Devoted to the Propagation and Defense of New Testament Christianity
March 23, 1950

The Overflow

F. Y. T.

Cause for alarm

"When criticism is stilled, there is cause for alarm. Silence is a sign that smug complacency has entrenched itself, and complacency is the prelude to death and decay, whether in literature or in life, in society or the state, in politics or economics, in the school or the church." (This is from a rebuke given by the famous monk Alcuin to Charlemagne when the latter was coercing the Saxons to abandon their religions and accept Catholicism. It might well be taken to heart by the brethren of our day.)


Are preacher and God both worshipped?

"So many times we humans notice the deed done and not the doer. Every act of kindness, goodness, and love performed by our minister and his wife shows the careful planning and oversight of the eldership. The many acts of kindness performed by the Prices reach into the homes of nearly all of us daily. So it is with the planning of our Heavenly Father. He conceived the sacrifice of Christ on Calvary of the atonement of all sin; and He, to, planned the church of Christ and its functioning purpose." (Extract from the "Church of Christ Messenger," weekly bulletin of the Richmond, California, congregation where R. R. Price preaches and plans and blesses.)


"The Preacher's Mad"

"That's right. He was in bed nearly all day Saturday with food poisoning and no one came to see him." (This is how the bulletin of the Dickson, Tennessee, church gently chides the members who get their feelings hurt when the preacher doesn't call. But J. T. Marlin, the preacher, should have called for the elders of the church in his sickness; probably some of them would have been happy to come and anoint him with oil—castor oil, that is.)


Will they never learn?

Now that the fuming and furor has died down a bit, it might be appropriate to ask some of these hot brethren who wrote such sarcastic letters to Brother Cled over his "Rock Fight" article just what they think they accomplished? It should be generally known by now that Cled is not any "sounding board" for brotherhood opinion. He writes precisely what he thinks ought to be said. Preachers and others wrote in to tell him exactly what they thought of him, with apparently no thought at I all as to what he might think of them.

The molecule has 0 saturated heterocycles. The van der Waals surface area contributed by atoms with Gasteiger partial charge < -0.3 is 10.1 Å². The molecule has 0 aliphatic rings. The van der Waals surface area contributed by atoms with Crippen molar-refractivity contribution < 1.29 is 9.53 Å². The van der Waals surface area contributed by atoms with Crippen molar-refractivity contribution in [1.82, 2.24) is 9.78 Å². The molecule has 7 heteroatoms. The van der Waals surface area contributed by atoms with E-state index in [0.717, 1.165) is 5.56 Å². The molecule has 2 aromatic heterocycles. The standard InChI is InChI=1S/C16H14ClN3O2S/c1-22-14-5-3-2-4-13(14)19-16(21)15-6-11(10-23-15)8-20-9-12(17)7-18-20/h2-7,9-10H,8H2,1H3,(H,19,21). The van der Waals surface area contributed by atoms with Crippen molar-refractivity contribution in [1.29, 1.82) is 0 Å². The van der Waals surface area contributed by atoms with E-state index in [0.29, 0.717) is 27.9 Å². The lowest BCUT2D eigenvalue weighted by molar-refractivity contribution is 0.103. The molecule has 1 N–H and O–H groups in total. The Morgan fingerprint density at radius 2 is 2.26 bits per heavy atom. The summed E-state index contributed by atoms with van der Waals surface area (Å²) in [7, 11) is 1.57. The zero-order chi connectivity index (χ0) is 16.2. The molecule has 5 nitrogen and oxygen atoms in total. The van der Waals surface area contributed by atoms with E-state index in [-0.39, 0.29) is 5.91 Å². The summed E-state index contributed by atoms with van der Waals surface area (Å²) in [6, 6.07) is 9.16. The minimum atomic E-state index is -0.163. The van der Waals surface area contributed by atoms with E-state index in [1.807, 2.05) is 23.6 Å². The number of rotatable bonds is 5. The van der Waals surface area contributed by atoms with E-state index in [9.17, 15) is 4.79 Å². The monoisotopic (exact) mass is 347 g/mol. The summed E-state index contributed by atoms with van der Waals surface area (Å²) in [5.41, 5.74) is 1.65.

They evidently felt so superior that it was a matter of total indifference to them what he thought. What a life!


Two prayers

"Last night my little boy confessed to me Some childish wrong;

And kneeling at my knee, He prayed with tears,

`Dear God, make me a man, Like Daddy, wise and strong;

I know you can."

"Then while he slept, I knelt beside his bed, Confessed my sins, And prayed with low bowed head,

`Oh God, make me a child, Like my child here Pure and guileless, trusting thee With faith sincere.' "

—Andrew Giles


Yes, Indeed Then there was the brother who thanked the Lord "that all things is as well with us as all things is, considering the surrounding circumstances by which we are surrounded with."


The "beloved kinsman" are exactly that.

We've had several letters from ill-advised and uninformed brethren bemoaning the fact that anger, malice, and hatred should exist between brethren in Christ. Most of them had reference to the exchange of articles between Brother Cled Wallace and Brother Glenn Wallace which appeared in the Gospel Guardian and the Firm Foundation. Well, it might interest these sensitive brethren to know that the Wallaces are exactly what they called each other, "beloved kinsmen." During the recent Abilene Christian College lectures, Cled was a guest in Glenn's home, the editor of this page also being present, and "a good time was had by all" So just save your tears; the Wallace's don't need them. The "anger", "malice" and "hatred" which some thought they saw must exist, if anywhere, in the minds of the letter-writing brethren. They do not exist in the hearts of the Wallace's.


Unsolicited gift to Broadway congregation The Hemphill-Wells Company in Lubbock, Texas, sent a check for $1,000.00 the other day to the Broadway Church there. No solicitation of any kind had been made. A letter accompanied the check stating that the company was much impressed by the fact that the funds for the new church building were being provided by the church's own membership. Business men in many towns have been so badgered and pressured by denominational money raising campaigns that they naturally feel a genuine appreciation for a group of Christians who do not resort to such tactics, but who carry their own burden. One may, or may not, approve the idea of such a building as the brethren are erecting in Lubbock, but one certainly can applaud the fact that the brethren are doing it themselves. They have sought no help from the town. How many denominational churches of such magnitude are built by their own members?


Pity the poor elders A certain Dallas church has had the practice of sending flowers used in pulpit decorations each Sunday to those in the congregation who may be sick. Recently they sent one Sunday's flowers to a certain sister in the hospital. The next day she called the elders up over the telephone and gave them unmitigated you know what. And why? Well, it seems they had sent her cut flowers, and she knew that on an occasion one of the other sisters had received a potted plant; and she was burning over the discrimination. You still want to be an elder?


Positive—being mistaken at the top of your voice

"When men are the most sure and arrogant, they are commonly the most mistaken. Proper deliberation alone can secure them from the grossest absurdities."

—David Hume